Summer Safety Tips with Shannon’s Jamie Harden

From bug spray to staying hydrated, here are some tips to keep your child safe this summer.

Summer Safety Tips with Shannon’s Jamie Harden

Sign up for San Angelo Today,' daily newsletter that helps San Angeloans get smarter every day.

With school out for the summer, Jamie Harden, who serves as the Safe Kids Coordinator for Shannon, answers questions about how to keep children safe during summer.

What is your background?

I have been the Safe Kids San Angelo coordinator for four years.  In that time, I have had the pleasure of delivering injury prevention programs, intervention activities and health education to caretakers and children in our community.  From child passenger safety, home and water safety, burn and poison prevention, pedestrian safety, and bike safety, Safe Kids brings awareness to these topics and provides the tools needed in hopes of preventing unnecessary childhood injuries.

What are some important things to keep in mind about health and safety during summer that we may not think about the rest of the year?

Parents need to be extra mindful of the importance of protecting their children from the sun’s harmful rays during hot summer months.

  • Keep babies younger than 6 months out of direct sunlight. Find shade under a tree, an umbrella, or a stroller with a canopy.
  • Limit your sun exposure between 10:00 am and 4:00 pm when UV rays are strongest.
  • Use a sunscreen that says "broad-spectrum" on the label; that means it will screen out both UVB and UVA rays.
  • Use a broad-spectrum sunscreen with a sun protection factor (SPF) of at least 15 (up to SPF 50). An SPF of 15 or 30 should be fine for most people. More research studies are needed to test if sunscreen with more than SPF 50 offers any extra protection.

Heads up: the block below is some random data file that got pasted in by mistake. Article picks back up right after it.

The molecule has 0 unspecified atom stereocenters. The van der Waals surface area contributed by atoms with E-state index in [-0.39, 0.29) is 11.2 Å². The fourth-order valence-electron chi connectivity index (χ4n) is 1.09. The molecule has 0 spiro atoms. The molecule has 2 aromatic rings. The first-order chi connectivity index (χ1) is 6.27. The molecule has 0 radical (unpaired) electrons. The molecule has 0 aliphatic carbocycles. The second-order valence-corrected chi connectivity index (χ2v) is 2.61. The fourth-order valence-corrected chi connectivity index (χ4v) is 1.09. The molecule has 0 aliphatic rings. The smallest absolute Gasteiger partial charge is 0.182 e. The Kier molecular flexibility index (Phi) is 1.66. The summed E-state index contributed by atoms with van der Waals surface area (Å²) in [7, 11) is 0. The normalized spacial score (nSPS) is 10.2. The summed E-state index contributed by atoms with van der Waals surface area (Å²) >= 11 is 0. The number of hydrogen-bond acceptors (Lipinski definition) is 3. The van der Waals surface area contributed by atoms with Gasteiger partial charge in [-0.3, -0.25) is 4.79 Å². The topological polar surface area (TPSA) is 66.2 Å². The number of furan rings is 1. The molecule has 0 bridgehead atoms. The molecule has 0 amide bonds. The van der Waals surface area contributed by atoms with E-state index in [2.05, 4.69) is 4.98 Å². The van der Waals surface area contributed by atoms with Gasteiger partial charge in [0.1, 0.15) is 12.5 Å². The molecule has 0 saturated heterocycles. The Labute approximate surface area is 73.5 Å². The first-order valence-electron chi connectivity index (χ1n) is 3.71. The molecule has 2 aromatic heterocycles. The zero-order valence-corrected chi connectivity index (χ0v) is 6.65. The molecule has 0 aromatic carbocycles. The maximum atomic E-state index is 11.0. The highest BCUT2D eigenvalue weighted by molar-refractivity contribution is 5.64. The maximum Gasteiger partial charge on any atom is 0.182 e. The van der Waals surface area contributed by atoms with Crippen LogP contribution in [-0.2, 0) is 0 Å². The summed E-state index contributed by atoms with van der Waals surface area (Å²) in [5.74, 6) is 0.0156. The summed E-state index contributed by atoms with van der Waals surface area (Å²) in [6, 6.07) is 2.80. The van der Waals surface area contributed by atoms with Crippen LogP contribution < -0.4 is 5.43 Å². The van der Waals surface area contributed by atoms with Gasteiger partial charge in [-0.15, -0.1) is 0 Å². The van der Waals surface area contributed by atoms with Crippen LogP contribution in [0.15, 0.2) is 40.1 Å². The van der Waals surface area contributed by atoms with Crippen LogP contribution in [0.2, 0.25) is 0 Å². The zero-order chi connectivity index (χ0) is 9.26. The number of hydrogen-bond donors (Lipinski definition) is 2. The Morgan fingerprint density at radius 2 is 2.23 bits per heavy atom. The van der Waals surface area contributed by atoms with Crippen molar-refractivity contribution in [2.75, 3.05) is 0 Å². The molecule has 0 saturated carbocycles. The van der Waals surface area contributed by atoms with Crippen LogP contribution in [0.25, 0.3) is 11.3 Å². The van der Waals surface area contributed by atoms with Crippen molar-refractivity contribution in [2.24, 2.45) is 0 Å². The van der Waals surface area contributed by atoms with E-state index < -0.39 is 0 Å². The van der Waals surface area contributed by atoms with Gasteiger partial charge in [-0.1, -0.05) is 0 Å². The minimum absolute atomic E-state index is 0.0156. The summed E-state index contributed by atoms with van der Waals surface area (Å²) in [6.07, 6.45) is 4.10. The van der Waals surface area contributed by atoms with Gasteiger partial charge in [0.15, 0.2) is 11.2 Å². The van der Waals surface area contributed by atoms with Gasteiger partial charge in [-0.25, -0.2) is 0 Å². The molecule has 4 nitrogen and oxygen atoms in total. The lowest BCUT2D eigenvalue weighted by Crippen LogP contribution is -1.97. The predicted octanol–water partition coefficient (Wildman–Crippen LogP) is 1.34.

• Put sunscreen on 15 to 30 minutes before going outdoors so that it has time to absorb into the skin.
  • Use sunscreen any time you or your child spend time outdoors. Remember that you can get sunburn even on cloudy days because up to 80% of the sun's UV rays can get through the clouds. Also, UV rays can bounce back from water, sand, snow, and concrete, so make sure you're protected.
  • Reapply sunscreen every 2 hours and after swimming, sweating, or drying off with a towel.

What about staying hydrated?

Parents need to also ensure their children are staying hydrated during the summer months. Children need to drink water throughout the day, to help maintain their body temperature, make bodily fluids and for day-to-day functioning. Make sure to always pack a water bottle when heading out to the park, go on an outing or playing outside. Below is how much water children need daily to maintain hydration:

  • 4 to 8 years old: 5 cups
  • 9 to 13 years old: 5 to 6 cups
  • 14 to 18 years old: 6 to 8 cups

If your child begins showing signs of mild dehydration, which can include feeling dizzy or lightheaded, nausea, headache, or having dark yellow or brown urine, the best treatment is to give your child more fluid to drink, such as water or oral rehydration solutions. You can purchase these from your local pharmacy or supermarket.  Signs of severe dehydration can include becoming pale, having rapid breathing or a fast heart rate, or having dark and sunken eyes, contact your child’s GP immediately or head to your closest hospital emergency department.

What about bug spray?

San Angelo has received a lot of rain over the past few weeks which has brought out the mosquitoes.  Be sure to have bug spray on hand when heading outside to avoid getting bitten. Do not apply around the eyes or mouth. Spray the outside of your children’s clothing and on exposed skin and use sparingly.  A little goes a long way.

Is there an event where parents can learn more about keeping their children safe during the summer?

Yes! Shannon and Safe Kids is having a Summer Safety Event today from 4:30-6:30 PM at the Goodfellow Recreation Camp on 1950 S. Concho Drive. Children can get a free life jacket and parents can learn about different ways to keep your child safe this summer.